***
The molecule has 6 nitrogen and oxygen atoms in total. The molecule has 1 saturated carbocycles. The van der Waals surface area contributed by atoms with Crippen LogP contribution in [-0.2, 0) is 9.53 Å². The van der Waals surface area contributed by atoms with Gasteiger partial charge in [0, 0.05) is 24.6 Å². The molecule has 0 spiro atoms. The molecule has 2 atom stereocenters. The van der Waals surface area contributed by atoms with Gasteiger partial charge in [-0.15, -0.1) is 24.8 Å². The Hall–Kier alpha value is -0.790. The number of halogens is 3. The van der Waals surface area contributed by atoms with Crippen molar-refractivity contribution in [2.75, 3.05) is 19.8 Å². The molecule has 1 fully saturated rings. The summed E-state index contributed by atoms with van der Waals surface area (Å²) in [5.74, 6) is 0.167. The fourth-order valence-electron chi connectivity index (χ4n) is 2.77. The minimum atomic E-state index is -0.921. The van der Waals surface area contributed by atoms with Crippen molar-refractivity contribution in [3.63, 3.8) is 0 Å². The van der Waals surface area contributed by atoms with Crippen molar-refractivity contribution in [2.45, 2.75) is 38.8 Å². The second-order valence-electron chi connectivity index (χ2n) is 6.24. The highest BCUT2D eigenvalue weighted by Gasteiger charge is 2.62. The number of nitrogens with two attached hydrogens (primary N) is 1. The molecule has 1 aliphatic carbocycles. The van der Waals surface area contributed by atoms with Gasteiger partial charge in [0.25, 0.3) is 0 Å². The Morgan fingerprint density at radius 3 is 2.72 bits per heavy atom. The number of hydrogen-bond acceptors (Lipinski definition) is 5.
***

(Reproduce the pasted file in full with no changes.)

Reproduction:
The molecule has 6 nitrogen and oxygen atoms in total. The molecule has 1 saturated carbocycles. The van der Waals surface area contributed by atoms with Crippen LogP contribution in [-0.2, 0) is 9.53 Å². The van der Waals surface area contributed by atoms with Gasteiger partial charge in [0, 0.05) is 24.6 Å². The molecule has 0 spiro atoms. The molecule has 2 atom stereocenters. The van der Waals surface area contributed by atoms with Gasteiger partial charge in [-0.15, -0.1) is 24.8 Å². The Hall–Kier alpha value is -0.790. The number of halogens is 3. The van der Waals surface area contributed by atoms with Crippen molar-refractivity contribution in [2.75, 3.05) is 19.8 Å². The molecule has 1 fully saturated rings. The summed E-state index contributed by atoms with van der Waals surface area (Å²) in [5.74, 6) is 0.167. The fourth-order valence-electron chi connectivity index (χ4n) is 2.77. The minimum atomic E-state index is -0.921. The van der Waals surface area contributed by atoms with Crippen molar-refractivity contribution in [3.63, 3.8) is 0 Å². The van der Waals surface area contributed by atoms with Crippen molar-refractivity contribution in [2.45, 2.75) is 38.8 Å². The second-order valence-electron chi connectivity index (χ2n) is 6.24. The highest BCUT2D eigenvalue weighted by Gasteiger charge is 2.62. The number of nitrogens with two attached hydrogens (primary N) is 1. The molecule has 1 aliphatic carbocycles. The van der Waals surface area contributed by atoms with Gasteiger partial charge in [0.25, 0.3) is 0 Å². The Morgan fingerprint density at radius 3 is 2.72 bits per heavy atom. The number of hydrogen-bond acceptors (Lipinski definition) is 5.